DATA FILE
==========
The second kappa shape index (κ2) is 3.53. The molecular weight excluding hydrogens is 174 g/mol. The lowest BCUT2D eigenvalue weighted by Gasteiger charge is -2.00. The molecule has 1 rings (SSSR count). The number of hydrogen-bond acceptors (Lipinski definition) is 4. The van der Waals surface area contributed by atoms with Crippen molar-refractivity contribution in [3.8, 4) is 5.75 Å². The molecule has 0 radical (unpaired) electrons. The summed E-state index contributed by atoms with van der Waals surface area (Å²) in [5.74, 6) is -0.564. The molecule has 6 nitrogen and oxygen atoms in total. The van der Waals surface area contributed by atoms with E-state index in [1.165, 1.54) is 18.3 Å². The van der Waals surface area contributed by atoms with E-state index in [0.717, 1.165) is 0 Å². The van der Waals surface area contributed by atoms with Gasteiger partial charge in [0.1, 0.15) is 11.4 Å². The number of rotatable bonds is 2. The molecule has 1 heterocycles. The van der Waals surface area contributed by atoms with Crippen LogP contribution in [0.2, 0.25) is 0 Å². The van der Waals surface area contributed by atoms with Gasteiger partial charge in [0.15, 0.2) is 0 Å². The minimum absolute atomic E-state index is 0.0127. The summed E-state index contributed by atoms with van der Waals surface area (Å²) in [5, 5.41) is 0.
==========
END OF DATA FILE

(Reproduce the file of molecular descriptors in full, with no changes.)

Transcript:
The second kappa shape index (κ2) is 3.53. The molecular weight excluding hydrogens is 174 g/mol. The lowest BCUT2D eigenvalue weighted by Gasteiger charge is -2.00. The molecule has 1 rings (SSSR count). The number of hydrogen-bond acceptors (Lipinski definition) is 4. The van der Waals surface area contributed by atoms with Crippen molar-refractivity contribution in [3.8, 4) is 5.75 Å². The molecule has 0 radical (unpaired) electrons. The summed E-state index contributed by atoms with van der Waals surface area (Å²) in [5.74, 6) is -0.564. The molecule has 6 nitrogen and oxygen atoms in total. The van der Waals surface area contributed by atoms with E-state index in [1.165, 1.54) is 18.3 Å². The van der Waals surface area contributed by atoms with E-state index in [0.717, 1.165) is 0 Å². The van der Waals surface area contributed by atoms with Gasteiger partial charge in [0.1, 0.15) is 11.4 Å². The number of rotatable bonds is 2. The molecule has 1 heterocycles. The van der Waals surface area contributed by atoms with Crippen LogP contribution in [0.2, 0.25) is 0 Å². The van der Waals surface area contributed by atoms with Gasteiger partial charge in [0.15, 0.2) is 0 Å². The minimum absolute atomic E-state index is 0.0127. The summed E-state index contributed by atoms with van der Waals surface area (Å²) in [5, 5.41) is 0.